Target will be challenging as country is growing its economy fast and has problems controlling deforestation
July 21 (Reuters) - Colombia, South America's third-largest economy, has pledged to reduce carbon emissions by at least 20 percent by 2030 as a contribution to a new agreement aimed at fighting global warming, the government said on Tuesday.
Colombia said it is finishing plans and should present them to the United Nations Framework Convention on Climate Change (UNFCCC) in the following weeks.
"This compromise we are making means transforming our economy towards a more efficient use of resources and energy," said Environment Minister Gabriel Vallejo López in a statement posted to a ministry website.
Although smaller than targets offered by the United States and the European Union, the Colombian one should be challenging since the country has problems controlling deforestation and it is one of the fastest-growing economies in Latin America.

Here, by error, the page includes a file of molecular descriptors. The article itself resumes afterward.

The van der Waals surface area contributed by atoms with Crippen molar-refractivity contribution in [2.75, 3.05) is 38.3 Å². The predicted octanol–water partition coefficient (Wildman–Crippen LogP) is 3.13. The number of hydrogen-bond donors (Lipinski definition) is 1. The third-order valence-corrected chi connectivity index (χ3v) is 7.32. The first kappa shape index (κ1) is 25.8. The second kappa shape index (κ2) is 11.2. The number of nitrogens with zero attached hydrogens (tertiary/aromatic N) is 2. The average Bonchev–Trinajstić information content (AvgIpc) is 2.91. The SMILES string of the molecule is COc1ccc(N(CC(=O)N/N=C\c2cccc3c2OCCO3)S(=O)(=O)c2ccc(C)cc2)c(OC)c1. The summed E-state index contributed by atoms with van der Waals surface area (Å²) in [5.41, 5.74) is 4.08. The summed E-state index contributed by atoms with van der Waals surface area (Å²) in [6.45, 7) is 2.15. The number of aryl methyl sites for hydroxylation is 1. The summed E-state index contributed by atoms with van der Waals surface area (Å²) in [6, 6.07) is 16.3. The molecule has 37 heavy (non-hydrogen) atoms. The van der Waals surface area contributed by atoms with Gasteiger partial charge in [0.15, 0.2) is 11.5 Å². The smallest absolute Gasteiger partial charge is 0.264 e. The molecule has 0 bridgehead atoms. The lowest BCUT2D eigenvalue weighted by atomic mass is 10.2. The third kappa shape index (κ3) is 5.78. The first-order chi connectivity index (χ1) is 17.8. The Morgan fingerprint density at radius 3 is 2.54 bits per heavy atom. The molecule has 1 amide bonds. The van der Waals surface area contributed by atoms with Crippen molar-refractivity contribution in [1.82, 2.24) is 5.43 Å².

Vallejo López said Colombia's Intended Nationally Determined Contributions (INDCs), as the UN proposals are known, will focus on fighting deforestation, increasing energy efficiency, creating sources of renewable energy and renovating public transportation with hybrid vehicles.
The minister said the country could raise the target to reduce heat-trapping gases to 25 percent or 30 percent if it receives financial backing from the international community to implement and speed up some of its programs.
The UN expects INDCs covering at least 80 percent of world emissions to be delivered by Oct. 1, allowing a review before the crucial Paris meeting in December, when a new deal could be reached to try to limit global warming to 2 degrees C (3.6 F).
(Reporting by Marcelo Teixeira; Editing by Steve Orlofsky)
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